The following is a guest post by our friends at Saybrook University’s Organizational Systems Program (a 3p sponsor) – designed for students who want to understand the nature of organizations, collaborative practices, and transformative change.
By Dennis T. Jaffe, Ph.D
Going Green would be easy if people were rational. Instead, even the most well-intentioned companies find that becoming sustainable is like a trip to the analyst’s couch. They find themselves asking “why are such simple changes so hard?” over and over again.
It turns out that sustainability initiatives are often as emotionally difficult as they are logistically challenging – and companies that don’t take this into account are asking for trouble.
Being sustainable usually interferes with how people do things and, at least at first, makes it harder to work. An office trying to do away with copying and paper forces each person to look at how she does her work, and make adjustments that can be frustrating and difficult. Reducing waste often threatens the status and perks of executives. In one company, you knew you were a successful exec when you got your own refrigerator. Then the sustainability committee calculated how much energy that took.
A private office has always been sacred; but it’s not always an efficient use of space. The focus on sustainability often cuts into deep habits and the trappings of power and status, which are highly disruptive.
It demands emotional and behavioral adjustment to adopt such new behaviors. We can learn something about this by looking at personal health practices. While some practices are clearly connected with longer life and wellbeing, we find people struggle to adopt them. Sustainability is not just using paper cups and recycling—it demands major shifts in how we do everything, and sometimes major rework and extra energy. We find that people adopting sustainability follow the stages of a model that Cynthia Scott and I call “The Transition Curve.” Our model shows that before you can say “yes” to a change, especially a major one, you have to first say “good-bye” to the old ways.
This struggle resembles the stages of death and dying posited by Elizabeth Kubler-Ross. First, people deny the need for change, by ignoring it or even by citing negative publicity or skeptics. We might say that this one pizza is OK, or that we will begin our diet tomorrow. Nobody can ignore that sustainable eating will mean forgoing what we think of as pleasures. So after we awaken from denial, we go into a period of resisting—with difficult feelings, not wanting to change, and even anger at the messenger. But too often when we look at sustainability initiatives, leaders try to simply mandate change and ignore or deny their people’s inevitable resistance.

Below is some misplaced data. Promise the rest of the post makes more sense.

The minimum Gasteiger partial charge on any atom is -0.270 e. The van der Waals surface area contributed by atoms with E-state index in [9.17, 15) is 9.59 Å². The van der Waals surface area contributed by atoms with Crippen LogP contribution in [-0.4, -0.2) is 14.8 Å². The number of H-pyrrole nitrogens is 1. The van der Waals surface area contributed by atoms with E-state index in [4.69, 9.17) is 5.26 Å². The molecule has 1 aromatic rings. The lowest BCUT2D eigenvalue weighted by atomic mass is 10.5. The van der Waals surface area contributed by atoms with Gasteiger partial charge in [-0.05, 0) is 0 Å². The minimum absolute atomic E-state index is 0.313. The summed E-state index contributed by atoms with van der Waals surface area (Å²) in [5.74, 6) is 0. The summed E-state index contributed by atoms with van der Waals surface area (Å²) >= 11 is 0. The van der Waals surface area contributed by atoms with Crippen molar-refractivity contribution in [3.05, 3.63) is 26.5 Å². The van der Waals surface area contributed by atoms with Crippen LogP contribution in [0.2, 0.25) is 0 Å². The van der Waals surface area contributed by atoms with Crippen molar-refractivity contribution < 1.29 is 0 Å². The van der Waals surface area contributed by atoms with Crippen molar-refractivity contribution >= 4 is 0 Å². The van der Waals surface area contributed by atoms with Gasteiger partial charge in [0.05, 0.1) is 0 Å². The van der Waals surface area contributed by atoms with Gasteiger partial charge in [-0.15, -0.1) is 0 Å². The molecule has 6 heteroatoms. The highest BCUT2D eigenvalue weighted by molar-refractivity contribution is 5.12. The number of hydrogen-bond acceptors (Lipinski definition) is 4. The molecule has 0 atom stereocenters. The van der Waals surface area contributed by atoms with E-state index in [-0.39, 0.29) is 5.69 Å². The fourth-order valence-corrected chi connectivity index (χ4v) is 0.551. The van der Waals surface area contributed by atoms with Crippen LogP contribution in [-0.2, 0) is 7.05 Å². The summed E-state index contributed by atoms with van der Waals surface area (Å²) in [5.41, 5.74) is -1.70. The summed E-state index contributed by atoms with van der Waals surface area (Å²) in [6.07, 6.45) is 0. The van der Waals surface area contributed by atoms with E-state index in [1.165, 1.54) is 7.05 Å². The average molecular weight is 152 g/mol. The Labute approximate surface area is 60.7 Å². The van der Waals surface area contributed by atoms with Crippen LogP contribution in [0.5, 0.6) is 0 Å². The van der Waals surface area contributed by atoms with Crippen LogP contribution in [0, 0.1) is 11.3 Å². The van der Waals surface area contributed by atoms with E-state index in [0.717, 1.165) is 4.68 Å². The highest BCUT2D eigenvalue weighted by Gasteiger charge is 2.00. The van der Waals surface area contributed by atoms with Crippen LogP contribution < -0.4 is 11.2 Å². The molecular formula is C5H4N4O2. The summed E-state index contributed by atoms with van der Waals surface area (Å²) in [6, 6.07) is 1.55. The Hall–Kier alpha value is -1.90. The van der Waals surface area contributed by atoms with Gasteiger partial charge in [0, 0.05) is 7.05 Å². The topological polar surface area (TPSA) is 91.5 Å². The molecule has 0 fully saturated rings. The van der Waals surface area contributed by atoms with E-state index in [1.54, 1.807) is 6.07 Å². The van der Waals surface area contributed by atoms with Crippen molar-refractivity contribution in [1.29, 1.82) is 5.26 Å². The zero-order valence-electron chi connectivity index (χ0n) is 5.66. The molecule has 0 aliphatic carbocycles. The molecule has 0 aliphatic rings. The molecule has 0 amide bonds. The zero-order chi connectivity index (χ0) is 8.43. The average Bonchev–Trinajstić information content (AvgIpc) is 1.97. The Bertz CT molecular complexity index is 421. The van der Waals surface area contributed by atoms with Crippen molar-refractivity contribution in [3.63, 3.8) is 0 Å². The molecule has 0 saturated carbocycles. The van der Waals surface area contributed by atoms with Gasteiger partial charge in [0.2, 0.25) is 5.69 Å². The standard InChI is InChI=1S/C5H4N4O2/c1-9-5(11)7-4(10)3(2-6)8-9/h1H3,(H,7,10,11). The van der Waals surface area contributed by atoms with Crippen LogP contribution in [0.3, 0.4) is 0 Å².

Several practical things can be done to help people say good-bye to their old ways and begin to explore and adopt new commitments. Denial is chipped away by patient explaining as well as by not-too-patient statements that change is not optional. The challenge is to get people’s attention and to take it seriously.
Resistance can emerge overtly or covertly by people who simply ignore the change. A company must expect and allow people to complain and struggle, by taking time to show up in person and listen, and accepting resistance as natural and to be expected. Successful adaptive companies have designed good-bye rituals like the old Underwood typewriter enshrined in the newsroom when the newspaper moved to computers. Dealing with resistance is sometimes seen as indulging negativity, but in fact, when a company can allow people to complain and share feelings, they begin spontaneously to look ahead, as they cross the bottom of the change curve to begin to explore new ways, and move towards new commitment. Leaders need to understand that making changes is not just about rational argument or stating the need—it is about engaging people and understanding the struggle they feel to give up their comfortable old ways, which they now hear are harmful and destructive. It isn’t easy!